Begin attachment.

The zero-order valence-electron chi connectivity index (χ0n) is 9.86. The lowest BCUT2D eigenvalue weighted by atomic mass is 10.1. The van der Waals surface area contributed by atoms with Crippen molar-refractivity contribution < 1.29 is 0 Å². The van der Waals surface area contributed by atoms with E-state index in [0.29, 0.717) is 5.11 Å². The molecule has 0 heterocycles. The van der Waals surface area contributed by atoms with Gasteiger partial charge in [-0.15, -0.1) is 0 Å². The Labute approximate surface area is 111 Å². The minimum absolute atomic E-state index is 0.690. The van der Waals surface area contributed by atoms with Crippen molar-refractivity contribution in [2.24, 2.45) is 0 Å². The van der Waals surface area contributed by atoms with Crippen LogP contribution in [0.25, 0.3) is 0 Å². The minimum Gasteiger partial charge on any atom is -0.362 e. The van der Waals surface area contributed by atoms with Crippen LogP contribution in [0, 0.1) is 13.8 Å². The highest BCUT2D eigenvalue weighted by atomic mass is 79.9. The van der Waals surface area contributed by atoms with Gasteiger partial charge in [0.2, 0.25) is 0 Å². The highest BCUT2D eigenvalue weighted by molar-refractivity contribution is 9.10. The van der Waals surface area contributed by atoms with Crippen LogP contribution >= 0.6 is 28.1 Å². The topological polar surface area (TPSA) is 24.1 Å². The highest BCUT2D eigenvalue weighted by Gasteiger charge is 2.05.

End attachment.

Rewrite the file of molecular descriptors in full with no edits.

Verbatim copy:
The zero-order valence-electron chi connectivity index (χ0n) is 9.86. The lowest BCUT2D eigenvalue weighted by atomic mass is 10.1. The van der Waals surface area contributed by atoms with Crippen molar-refractivity contribution < 1.29 is 0 Å². The van der Waals surface area contributed by atoms with E-state index in [0.29, 0.717) is 5.11 Å². The molecule has 0 heterocycles. The van der Waals surface area contributed by atoms with Gasteiger partial charge in [-0.15, -0.1) is 0 Å². The Labute approximate surface area is 111 Å². The minimum absolute atomic E-state index is 0.690. The van der Waals surface area contributed by atoms with Crippen molar-refractivity contribution in [2.24, 2.45) is 0 Å². The van der Waals surface area contributed by atoms with Crippen LogP contribution in [0.25, 0.3) is 0 Å². The minimum Gasteiger partial charge on any atom is -0.362 e. The van der Waals surface area contributed by atoms with Crippen LogP contribution in [0, 0.1) is 13.8 Å². The highest BCUT2D eigenvalue weighted by atomic mass is 79.9. The van der Waals surface area contributed by atoms with Gasteiger partial charge in [0.2, 0.25) is 0 Å². The highest BCUT2D eigenvalue weighted by molar-refractivity contribution is 9.10. The van der Waals surface area contributed by atoms with Crippen LogP contribution >= 0.6 is 28.1 Å². The topological polar surface area (TPSA) is 24.1 Å². The highest BCUT2D eigenvalue weighted by Gasteiger charge is 2.05.